Bennelong - Barani
Arthur Phillip (), admiral and governor, was born on 11 October in Besides offering practical advice Phillip also enunciated some of the He proposed to treat the Aboriginals kindly and to establish harmonious relations with them. .. He made them presents, placed two, Colebe and Bennelong, under his. Bennelong Sydney Barani Aboriginal history biography. About Barani website · Cultural advice · Design · Acknowledgements in a kinship relationship in order to enable communication of customs and relationship to the land. Bennelong was present when Governor Arthur Phillip was speared at Manly in May When celebrating Captain Cook, let's remember the advice he ignored . Governor Phillip did acknowledge the cultural practices demonstrated Henry had a close relationship with Bennelong which started at the time when.
The land rights of the Indigenous peoples, however, were completely ignored. First contact with the Aboriginal peoples Governor Arthur Phillip was aware that the Aboriginal peoples might be hostile to the British, but he wanted to establish friendly relations so that both the British and the Indigenous peoples could live peacefully.
At Botany Bay, Phillip was confronted by the Aboriginal people of that area. Unlike Captain Cook who had shot at the Aboriginal peoples, Phillip put down his weapons and they did the same. Contact with the Indigenous people at Botany Bay from that time was tense but friendly. The Aboriginal peoples may have thought that the white people were the returning spirits of the dead.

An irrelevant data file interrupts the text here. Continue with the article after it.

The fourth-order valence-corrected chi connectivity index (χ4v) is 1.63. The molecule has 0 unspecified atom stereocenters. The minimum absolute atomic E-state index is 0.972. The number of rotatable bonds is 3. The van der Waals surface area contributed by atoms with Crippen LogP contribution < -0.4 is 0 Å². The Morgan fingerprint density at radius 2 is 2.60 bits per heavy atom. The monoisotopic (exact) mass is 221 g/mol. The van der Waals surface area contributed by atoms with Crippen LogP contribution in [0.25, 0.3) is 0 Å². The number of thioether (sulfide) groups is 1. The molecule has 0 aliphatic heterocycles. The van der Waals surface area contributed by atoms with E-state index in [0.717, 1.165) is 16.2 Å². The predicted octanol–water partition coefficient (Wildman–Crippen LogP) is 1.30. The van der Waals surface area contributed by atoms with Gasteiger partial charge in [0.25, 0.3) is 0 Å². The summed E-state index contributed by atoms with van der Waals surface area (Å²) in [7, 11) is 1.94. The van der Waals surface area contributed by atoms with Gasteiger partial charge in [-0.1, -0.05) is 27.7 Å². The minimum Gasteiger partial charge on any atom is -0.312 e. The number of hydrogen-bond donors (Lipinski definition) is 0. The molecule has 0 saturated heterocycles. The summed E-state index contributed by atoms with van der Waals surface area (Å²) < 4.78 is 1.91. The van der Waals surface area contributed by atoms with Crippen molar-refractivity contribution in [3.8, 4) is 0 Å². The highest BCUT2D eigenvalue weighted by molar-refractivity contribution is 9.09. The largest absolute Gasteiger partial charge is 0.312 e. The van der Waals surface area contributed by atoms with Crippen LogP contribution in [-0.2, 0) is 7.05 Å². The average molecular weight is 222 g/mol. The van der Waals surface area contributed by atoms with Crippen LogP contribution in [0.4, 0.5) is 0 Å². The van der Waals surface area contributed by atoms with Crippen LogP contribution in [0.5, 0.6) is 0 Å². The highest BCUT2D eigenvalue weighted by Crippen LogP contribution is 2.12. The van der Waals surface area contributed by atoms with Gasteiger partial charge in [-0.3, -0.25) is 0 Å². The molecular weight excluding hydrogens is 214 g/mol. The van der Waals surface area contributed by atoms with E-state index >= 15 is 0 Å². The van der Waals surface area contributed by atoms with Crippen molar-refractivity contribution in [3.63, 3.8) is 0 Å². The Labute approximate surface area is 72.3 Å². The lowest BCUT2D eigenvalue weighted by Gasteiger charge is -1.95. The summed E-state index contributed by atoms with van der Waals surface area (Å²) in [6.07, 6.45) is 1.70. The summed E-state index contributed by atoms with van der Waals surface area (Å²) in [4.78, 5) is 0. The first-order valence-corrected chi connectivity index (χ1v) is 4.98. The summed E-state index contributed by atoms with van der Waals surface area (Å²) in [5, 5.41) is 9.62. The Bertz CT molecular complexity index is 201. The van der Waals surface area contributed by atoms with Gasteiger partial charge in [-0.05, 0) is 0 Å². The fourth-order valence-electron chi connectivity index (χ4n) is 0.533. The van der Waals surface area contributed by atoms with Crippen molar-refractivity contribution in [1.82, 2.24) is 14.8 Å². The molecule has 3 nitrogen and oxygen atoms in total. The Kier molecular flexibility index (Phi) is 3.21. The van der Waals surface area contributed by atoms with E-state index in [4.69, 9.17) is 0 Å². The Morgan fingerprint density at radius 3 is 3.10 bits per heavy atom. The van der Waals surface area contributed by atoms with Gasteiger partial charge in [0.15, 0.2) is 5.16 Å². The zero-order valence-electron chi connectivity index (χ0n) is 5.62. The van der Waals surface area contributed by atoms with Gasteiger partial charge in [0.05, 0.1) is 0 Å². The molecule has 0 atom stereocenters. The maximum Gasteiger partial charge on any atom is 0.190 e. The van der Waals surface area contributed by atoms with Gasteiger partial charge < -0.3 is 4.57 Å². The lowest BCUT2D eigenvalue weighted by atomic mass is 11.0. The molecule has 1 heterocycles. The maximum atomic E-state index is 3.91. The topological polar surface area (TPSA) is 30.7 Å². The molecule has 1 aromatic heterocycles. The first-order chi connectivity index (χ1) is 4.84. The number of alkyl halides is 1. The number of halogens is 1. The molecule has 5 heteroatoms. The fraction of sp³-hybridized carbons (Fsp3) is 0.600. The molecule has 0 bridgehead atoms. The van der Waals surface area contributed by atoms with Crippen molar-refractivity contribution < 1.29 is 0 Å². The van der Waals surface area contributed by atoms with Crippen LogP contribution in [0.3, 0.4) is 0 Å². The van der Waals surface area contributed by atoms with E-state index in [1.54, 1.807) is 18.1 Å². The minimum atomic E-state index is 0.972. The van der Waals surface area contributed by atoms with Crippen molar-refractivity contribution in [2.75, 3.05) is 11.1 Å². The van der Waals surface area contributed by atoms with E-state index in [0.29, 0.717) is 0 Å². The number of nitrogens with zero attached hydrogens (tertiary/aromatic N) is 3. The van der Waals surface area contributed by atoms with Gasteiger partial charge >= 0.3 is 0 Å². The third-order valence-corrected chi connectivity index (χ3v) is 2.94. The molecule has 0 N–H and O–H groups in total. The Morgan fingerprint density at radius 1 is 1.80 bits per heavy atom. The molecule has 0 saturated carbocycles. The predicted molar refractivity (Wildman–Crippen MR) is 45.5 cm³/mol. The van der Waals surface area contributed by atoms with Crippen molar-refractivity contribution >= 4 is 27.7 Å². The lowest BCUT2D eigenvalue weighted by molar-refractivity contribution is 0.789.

As time went on, and the British stayed, there was more contact. Some Aboriginal people stole food and tools, and threw stones at the British boats. The British soldiers and convicts also stole spears, fishing implements and canoes from the Aboriginal peoples. Attempts to understand There were immense differences between the customs and beliefs of the Indigenous people and those of the British colonisers. The British had little understanding of the social structure and spiritual beliefs of Indigenous society and thought them to be primitive and uncivilised; and the Indigenous peoples could not understand the European practices regarding farming and land ownership.
Phillip had ordered that the Aboriginal peoples must be well-treated, and that anyone killing Aboriginal people would be hanged. Even after Phillip was wounded by a spear, he was still keen to befriend the Aboriginal peoples and to learn about their language, culture, and the land.
He captured some Aboriginal people so that they could be taught English and be trained as interpreters. Bennelong The first Indigenous person captured was Arabanoo from the Eora people.
He was captured at Manly and quickly learnt to speak English. He, however, died within a year from the smallpox epidemic. Bennelong and Colbee were the next Aboriginal people to be captured. The next priority was to discover their intentions.
What did the strangers want? Access to hunting grounds? Or, given they didn't appear to have any women with them, and continually asked to meet Eora women, perhaps they wanted wives?ADULT ARTHUR 2 - CROSSFIT
This would take some serious negotiation, since women were the food providers, they bound clans together, and they would bind the strangers into local families through reciprocal rights and obligations. Phillip and the officers only had James Cook and Joseph Banks ' accounts to go on, and they had portrayed the Eora as very few, weak, and cowardly — in other words, a rather pathetic, simple, childlike people whom it would be easy to treat kindly.